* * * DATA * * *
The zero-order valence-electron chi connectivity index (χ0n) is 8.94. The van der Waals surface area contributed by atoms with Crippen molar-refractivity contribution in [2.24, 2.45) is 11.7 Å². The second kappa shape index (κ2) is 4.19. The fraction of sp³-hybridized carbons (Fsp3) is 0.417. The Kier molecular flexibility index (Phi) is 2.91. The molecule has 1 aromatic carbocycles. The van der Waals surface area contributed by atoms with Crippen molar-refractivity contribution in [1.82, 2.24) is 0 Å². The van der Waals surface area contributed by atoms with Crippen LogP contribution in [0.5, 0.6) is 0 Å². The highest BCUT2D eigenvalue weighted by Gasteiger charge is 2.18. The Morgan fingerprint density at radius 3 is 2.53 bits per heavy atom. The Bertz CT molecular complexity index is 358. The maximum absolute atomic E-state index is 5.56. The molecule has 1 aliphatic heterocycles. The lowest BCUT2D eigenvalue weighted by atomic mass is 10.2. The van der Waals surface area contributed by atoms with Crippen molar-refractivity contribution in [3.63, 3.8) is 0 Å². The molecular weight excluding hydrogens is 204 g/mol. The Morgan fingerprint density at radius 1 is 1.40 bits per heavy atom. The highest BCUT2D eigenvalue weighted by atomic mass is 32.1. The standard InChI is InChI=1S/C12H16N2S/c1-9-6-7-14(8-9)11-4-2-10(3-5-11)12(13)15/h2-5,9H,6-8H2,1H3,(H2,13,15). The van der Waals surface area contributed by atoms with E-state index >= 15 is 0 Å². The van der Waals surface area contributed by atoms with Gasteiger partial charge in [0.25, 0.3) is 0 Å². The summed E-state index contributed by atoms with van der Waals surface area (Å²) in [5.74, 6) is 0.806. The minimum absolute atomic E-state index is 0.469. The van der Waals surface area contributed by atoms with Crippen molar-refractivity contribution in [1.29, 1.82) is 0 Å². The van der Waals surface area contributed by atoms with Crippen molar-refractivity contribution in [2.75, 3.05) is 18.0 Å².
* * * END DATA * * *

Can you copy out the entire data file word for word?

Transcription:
The zero-order valence-electron chi connectivity index (χ0n) is 8.94. The van der Waals surface area contributed by atoms with Crippen molar-refractivity contribution in [2.24, 2.45) is 11.7 Å². The second kappa shape index (κ2) is 4.19. The fraction of sp³-hybridized carbons (Fsp3) is 0.417. The Kier molecular flexibility index (Phi) is 2.91. The molecule has 1 aromatic carbocycles. The van der Waals surface area contributed by atoms with Crippen molar-refractivity contribution in [1.82, 2.24) is 0 Å². The van der Waals surface area contributed by atoms with Crippen LogP contribution in [0.5, 0.6) is 0 Å². The highest BCUT2D eigenvalue weighted by Gasteiger charge is 2.18. The Morgan fingerprint density at radius 3 is 2.53 bits per heavy atom. The Bertz CT molecular complexity index is 358. The maximum absolute atomic E-state index is 5.56. The molecule has 1 aliphatic heterocycles. The lowest BCUT2D eigenvalue weighted by atomic mass is 10.2. The van der Waals surface area contributed by atoms with Crippen molar-refractivity contribution in [3.63, 3.8) is 0 Å². The molecular weight excluding hydrogens is 204 g/mol. The Morgan fingerprint density at radius 1 is 1.40 bits per heavy atom. The highest BCUT2D eigenvalue weighted by atomic mass is 32.1. The standard InChI is InChI=1S/C12H16N2S/c1-9-6-7-14(8-9)11-4-2-10(3-5-11)12(13)15/h2-5,9H,6-8H2,1H3,(H2,13,15). The van der Waals surface area contributed by atoms with E-state index >= 15 is 0 Å². The van der Waals surface area contributed by atoms with Gasteiger partial charge in [0.25, 0.3) is 0 Å². The summed E-state index contributed by atoms with van der Waals surface area (Å²) in [5.74, 6) is 0.806. The minimum absolute atomic E-state index is 0.469. The van der Waals surface area contributed by atoms with Crippen molar-refractivity contribution in [1.29, 1.82) is 0 Å². The van der Waals surface area contributed by atoms with Crippen molar-refractivity contribution in [2.75, 3.05) is 18.0 Å².